Can Enron's Jeff Skilling Get A New Trial?

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The Supreme Court Monday afternoon could begin to put to right one of the most obvious trial-court mistakes of the last decade. The Justices hear argument from Jeffrey Skilling's lawyers, who doggedly claim their client, the broadly despised former Enron chief, was unfairly tried in federal court in Houston, the very heart of the scene of an enormous financial crime that directly affected tens of thousands of local residents.

This time, alas, the bad guys are right. Skilling (and his boss, Kenneth Lay,) never should have been tried in that city at that time. Never mind the case's earnest "honest services" dispute, if the federal rules governing venue changes are ever to have anymore meaning -- if a high-profile client ever is going to get the benefit of his or her constitutional right to an "impartial" jury -- the Supreme Court is going to have to grant Skilling a new trial. It would be a decision as unpopular as it would be legally justified. 

Four years ago, before Skilling and lay were tried and convicted, I wrote about this very topic. The headline of the 2006 column was "Time to Move Enron Trial" and, reading through it now, it's easy to see why. Here's the lede:

Apparently you are not alone if you think that former Enron CEO Jeffrey Skilling is a "high-class crook" who "would lie to his mother if it would further his cause" and that Enron founder Kenneth Lay may be "the biggest lying crook of all" who "did a lot of injustice to a lot of good people." And if you think you are the only person in the world who thinks that Lay is "guilty without any doubt" and that Skilling is "the biggest liar on the face of the earth," then think again.

And here's another instructive paragrah:

Here, according to the defense motion, is what potential jurors had to say about Skilling; they described him as "the devil," "a thief,", "a cheater," "brash, arrogant, and conceited," "dishonest," and "without a moral compass." Lay, meanwhile, was described as a "low down scumbag," "crooked," and "a snake in the grass" who "made too much money by screwing other people over." Remember, this is what potential jurors who haven't yet been rejected from the jury pool were willing to write down, knowing that a judge and the lawyers in the case would read their words. Imagine what they really think about the men who face serious prison time if convicted! The filing, and the current atmosphere surrounding these defendants, reminds me of the line in the old Western: first we'll have a trial and then we'll hang 'em.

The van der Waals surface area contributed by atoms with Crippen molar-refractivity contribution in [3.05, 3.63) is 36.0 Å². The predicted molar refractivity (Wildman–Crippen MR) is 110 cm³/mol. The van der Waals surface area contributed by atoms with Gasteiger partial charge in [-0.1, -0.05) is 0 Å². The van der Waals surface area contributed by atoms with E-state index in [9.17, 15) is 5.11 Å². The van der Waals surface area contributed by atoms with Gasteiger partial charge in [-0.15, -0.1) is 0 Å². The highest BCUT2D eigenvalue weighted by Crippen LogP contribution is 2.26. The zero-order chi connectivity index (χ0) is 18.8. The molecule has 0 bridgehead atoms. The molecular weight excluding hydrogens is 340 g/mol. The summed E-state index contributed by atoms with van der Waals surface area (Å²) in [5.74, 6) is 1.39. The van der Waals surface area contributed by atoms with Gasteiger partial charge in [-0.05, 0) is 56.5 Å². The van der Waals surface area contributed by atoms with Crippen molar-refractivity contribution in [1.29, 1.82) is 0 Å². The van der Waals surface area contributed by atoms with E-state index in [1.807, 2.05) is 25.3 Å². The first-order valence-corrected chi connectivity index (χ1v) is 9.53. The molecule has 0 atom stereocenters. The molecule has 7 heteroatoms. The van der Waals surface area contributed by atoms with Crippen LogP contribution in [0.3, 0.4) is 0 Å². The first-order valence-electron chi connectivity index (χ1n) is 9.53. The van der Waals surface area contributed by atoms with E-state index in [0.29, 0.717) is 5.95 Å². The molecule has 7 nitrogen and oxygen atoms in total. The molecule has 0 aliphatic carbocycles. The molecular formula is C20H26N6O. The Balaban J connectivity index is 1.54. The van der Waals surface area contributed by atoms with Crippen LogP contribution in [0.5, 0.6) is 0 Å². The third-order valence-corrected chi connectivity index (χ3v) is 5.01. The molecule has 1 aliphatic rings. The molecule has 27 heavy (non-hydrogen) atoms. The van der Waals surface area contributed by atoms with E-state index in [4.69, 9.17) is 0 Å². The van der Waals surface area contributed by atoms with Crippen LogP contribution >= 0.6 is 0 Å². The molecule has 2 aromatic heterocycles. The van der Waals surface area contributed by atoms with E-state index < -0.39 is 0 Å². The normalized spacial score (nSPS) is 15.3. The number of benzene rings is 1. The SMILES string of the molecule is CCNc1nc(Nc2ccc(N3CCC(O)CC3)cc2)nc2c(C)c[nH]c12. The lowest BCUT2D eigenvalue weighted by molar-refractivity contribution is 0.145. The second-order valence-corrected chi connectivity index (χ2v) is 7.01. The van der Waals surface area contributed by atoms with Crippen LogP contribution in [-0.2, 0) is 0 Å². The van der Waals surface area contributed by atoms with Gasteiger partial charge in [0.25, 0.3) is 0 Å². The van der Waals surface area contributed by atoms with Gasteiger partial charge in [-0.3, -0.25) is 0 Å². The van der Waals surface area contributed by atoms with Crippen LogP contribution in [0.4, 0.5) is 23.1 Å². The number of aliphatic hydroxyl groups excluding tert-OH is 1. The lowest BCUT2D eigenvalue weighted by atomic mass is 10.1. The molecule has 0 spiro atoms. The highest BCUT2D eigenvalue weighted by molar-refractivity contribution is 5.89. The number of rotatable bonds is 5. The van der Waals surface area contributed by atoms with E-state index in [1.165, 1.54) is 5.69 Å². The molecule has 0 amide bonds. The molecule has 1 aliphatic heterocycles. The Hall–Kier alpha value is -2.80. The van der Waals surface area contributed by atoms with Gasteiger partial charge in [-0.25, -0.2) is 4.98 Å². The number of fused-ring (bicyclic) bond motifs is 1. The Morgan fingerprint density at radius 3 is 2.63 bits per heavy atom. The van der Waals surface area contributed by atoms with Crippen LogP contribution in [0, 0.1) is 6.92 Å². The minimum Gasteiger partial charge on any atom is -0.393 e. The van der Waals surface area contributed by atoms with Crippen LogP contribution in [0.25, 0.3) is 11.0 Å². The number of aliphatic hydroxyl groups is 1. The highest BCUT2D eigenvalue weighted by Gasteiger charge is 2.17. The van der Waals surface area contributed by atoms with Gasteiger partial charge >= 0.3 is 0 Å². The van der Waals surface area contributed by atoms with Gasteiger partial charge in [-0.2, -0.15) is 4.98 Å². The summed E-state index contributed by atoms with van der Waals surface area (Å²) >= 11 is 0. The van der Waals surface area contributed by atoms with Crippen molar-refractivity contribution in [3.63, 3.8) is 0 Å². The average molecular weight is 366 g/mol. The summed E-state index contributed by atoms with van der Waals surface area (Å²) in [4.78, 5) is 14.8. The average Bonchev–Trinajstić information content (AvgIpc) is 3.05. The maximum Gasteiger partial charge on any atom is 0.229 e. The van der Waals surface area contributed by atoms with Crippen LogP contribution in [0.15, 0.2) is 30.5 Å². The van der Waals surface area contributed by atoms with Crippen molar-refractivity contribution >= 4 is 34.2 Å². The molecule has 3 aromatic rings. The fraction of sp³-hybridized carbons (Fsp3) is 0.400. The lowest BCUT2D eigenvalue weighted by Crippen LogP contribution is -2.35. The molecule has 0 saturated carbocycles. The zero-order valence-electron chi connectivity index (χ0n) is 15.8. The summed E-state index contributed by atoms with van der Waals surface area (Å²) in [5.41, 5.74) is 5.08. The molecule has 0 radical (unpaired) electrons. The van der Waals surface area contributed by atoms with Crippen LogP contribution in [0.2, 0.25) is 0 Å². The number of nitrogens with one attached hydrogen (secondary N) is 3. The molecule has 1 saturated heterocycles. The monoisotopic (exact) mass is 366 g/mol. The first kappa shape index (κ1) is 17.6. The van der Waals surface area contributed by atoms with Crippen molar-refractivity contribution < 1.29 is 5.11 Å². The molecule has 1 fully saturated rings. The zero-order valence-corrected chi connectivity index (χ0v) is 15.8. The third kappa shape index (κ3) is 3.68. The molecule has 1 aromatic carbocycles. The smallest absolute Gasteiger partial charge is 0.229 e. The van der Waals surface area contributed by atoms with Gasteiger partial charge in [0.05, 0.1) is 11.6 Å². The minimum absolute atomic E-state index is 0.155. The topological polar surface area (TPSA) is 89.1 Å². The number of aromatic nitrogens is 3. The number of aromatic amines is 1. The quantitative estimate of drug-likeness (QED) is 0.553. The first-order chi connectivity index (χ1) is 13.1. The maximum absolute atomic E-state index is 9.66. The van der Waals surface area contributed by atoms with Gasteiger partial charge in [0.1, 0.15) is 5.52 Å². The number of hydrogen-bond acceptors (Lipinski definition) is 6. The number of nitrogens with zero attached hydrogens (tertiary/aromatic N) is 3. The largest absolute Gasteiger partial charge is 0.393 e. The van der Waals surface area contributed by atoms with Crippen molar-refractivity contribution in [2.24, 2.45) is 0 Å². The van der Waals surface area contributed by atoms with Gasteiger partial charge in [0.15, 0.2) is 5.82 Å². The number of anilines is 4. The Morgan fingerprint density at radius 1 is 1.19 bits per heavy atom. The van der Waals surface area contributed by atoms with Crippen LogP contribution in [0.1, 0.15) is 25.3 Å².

The judge for Skilling and Lay at the time, U.S. District Judge Sim Lake downplayed these remarks and allowed the trial to proceed, arguing that the pretrial prejudice which existed in the Enron case was different from the pretrial prejudice which had caused another federal trial judge, U.S. District Judge Richard Matsch, to move the Oklahoma City bombing trials of Timothy McVeigh and Terry Nichols to Denver and away from the scene of the Alfred P. Murrah Federal Building. I covered that trial, too.

Reviewing Judge Sim's order keeping the Skilling and Lay trial in Houston, a federal circuit court determined that the trial judge should have presumed prejudice against the defendants   (for all of the reasons set forth above) and forced federal lawyers to overcome that presumption by showing a lack of bias (which wasn't going to happen). The 5th U.S. Circuit of Appeals upheld Skilling's conviction anyway (Lay is dead, remember) declaring that Judge Sim had adequately screened jurors (he hadn't).

So the Supreme Court has been waved in to elaborate once again the legal standards which ought to apply whenever a high-profile, highly-despised defendants raises a legitimate constitutional arguments for moving a trial where a more impartial jury may convene. No one really wants to see Skilling in court again. But that's no excuse for not breathing a little life into the dormant venue rights each and every one of us have.

As a pure matter of law, Jeffrey Skilling deserves a new trial. Colorado, anyone?  

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Andrew Cohen is a contributing editor at The Atlantic, 60 Minutes' first-ever legal analyst, and a fellow at the Brennan Center for Justice. He is also chief analyst for CBS Radio News and has won a Murrow Award as one of the nation's leading legal journalists. More

Cohen is the winner of the American Bar Association’s 2012 Silver Gavel Award for his Atlantic commentary about the death penalty in America and the winner of the Humane Society’s 2012 Genesis Award for his coverage of the plight of America’s wild horses. A racehorse owner and breeder, Cohen also is a two-time winner of both the John Hervey and O’Brien Awards for distinguished commentary about horse racing.

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